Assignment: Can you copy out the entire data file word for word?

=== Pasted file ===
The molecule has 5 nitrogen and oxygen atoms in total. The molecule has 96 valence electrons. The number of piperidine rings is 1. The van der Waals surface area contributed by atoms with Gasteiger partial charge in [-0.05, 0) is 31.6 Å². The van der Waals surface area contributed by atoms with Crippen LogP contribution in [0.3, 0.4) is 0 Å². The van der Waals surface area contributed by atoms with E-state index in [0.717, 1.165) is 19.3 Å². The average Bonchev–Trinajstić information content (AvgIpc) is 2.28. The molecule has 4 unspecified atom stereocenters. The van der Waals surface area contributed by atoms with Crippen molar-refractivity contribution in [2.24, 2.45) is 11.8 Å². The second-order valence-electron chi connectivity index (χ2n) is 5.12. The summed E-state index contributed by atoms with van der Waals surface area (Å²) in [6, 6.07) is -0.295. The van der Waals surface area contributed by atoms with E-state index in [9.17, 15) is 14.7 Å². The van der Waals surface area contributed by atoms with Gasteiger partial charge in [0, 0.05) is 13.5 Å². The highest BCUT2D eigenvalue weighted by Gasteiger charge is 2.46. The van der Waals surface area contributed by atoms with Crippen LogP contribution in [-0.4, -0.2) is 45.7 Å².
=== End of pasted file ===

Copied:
The molecule has 5 nitrogen and oxygen atoms in total. The molecule has 96 valence electrons. The number of piperidine rings is 1. The van der Waals surface area contributed by atoms with Gasteiger partial charge in [-0.05, 0) is 31.6 Å². The van der Waals surface area contributed by atoms with Crippen LogP contribution in [0.3, 0.4) is 0 Å². The van der Waals surface area contributed by atoms with E-state index in [0.717, 1.165) is 19.3 Å². The average Bonchev–Trinajstić information content (AvgIpc) is 2.28. The molecule has 4 unspecified atom stereocenters. The van der Waals surface area contributed by atoms with Crippen molar-refractivity contribution in [2.24, 2.45) is 11.8 Å². The second-order valence-electron chi connectivity index (χ2n) is 5.12. The summed E-state index contributed by atoms with van der Waals surface area (Å²) in [6, 6.07) is -0.295. The van der Waals surface area contributed by atoms with E-state index in [9.17, 15) is 14.7 Å². The van der Waals surface area contributed by atoms with Gasteiger partial charge in [0, 0.05) is 13.5 Å². The highest BCUT2D eigenvalue weighted by Gasteiger charge is 2.46. The van der Waals surface area contributed by atoms with Crippen LogP contribution in [-0.4, -0.2) is 45.7 Å².